The only other opera that I have enjoyed was Mozart's The Marriage of Figaro; and the ballet that Will and I enjoyed together was Sylvia by the San Francisco Ballet (tragically not a Yuan Yuan Tan performance, break my heart).  SO -- this tells me that we like classical, high art forms -- but it needs to have a GREAT plotline that moves quickly throughout.

Sunday, September 7, 2008

Santa Cruz Boardwalk


Today, Sunday, we spent at the Santa Cruz Boardwalk watching Kate finish her second triathalon.  It was sunny but not too hot, and we managed to escape after only eating some kabobs (no corndogs, or ice cream, or cotton candy, much to my dismay, but probably better for my health).

My favorite moments of the day were:

1.  Kate finishing the triathalon.  It was really something to see the look on people's faces when they finally saw the finish line (all decked out), after swimming 1.3 miles, biking 56 miles, and running 13 miles.  Kate had a sore knee, but finished.  It was enough to convince Will and I to try a half-marathon, which we might do sometime.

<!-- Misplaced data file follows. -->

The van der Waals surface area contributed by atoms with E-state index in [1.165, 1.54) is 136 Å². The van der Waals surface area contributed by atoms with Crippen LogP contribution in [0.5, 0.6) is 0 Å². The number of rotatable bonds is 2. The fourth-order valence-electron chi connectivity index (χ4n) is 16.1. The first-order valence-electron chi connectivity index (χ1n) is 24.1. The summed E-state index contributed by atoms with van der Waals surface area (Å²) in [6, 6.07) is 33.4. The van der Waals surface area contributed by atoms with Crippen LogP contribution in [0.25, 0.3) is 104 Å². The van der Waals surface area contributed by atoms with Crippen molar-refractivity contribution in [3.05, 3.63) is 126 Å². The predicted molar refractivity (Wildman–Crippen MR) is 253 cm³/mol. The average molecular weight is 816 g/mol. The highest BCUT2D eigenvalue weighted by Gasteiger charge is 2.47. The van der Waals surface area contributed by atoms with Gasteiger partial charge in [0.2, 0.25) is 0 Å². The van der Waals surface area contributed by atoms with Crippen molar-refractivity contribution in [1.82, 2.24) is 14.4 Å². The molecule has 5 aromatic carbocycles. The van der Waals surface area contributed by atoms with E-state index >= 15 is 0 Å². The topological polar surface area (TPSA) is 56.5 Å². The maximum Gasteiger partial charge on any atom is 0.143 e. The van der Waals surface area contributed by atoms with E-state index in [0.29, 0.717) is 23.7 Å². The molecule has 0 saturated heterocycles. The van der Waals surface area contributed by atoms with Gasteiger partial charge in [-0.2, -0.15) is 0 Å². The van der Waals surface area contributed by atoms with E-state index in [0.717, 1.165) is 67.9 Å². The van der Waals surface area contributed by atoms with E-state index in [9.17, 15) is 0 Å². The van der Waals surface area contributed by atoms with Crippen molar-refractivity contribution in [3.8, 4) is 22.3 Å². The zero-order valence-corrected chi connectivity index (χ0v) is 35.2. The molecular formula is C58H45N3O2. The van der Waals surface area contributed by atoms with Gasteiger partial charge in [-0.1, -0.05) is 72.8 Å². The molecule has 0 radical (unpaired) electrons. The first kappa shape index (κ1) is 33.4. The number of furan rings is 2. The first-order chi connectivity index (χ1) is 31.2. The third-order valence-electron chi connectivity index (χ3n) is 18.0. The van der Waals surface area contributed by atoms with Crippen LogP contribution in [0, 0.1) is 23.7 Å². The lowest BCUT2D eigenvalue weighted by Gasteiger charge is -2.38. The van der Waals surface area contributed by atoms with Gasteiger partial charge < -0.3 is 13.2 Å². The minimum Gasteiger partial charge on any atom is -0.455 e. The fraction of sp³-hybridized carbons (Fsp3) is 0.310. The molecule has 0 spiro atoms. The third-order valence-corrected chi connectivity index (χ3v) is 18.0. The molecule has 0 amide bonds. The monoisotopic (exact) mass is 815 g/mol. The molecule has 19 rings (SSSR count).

2.  Will kissing me on the pier.

3.  The barking, huge sealions.  They would sun themselves on the support beams and scratched themselves like dogs.  They were really cute.

4.  A golden, five-month-old cocker spaniel we met on the boardwalk.

5.  Going to Chocolate Cafe in downtown Santa Cruz and eating the best chicken soup ever.

We had a great time.

Carmel-by-the-Sea


Saturday and Sunday we spent in Carmel-by-the-Sea eating incredible food and walking around.  On Friday night we ate at Casanova, a beautiful European restaurant, where we ate duck and herb-butter mushrooms and filet mignon on an outside patio.  Will picked an incredible wine called "Ad Astera" and I was toasty!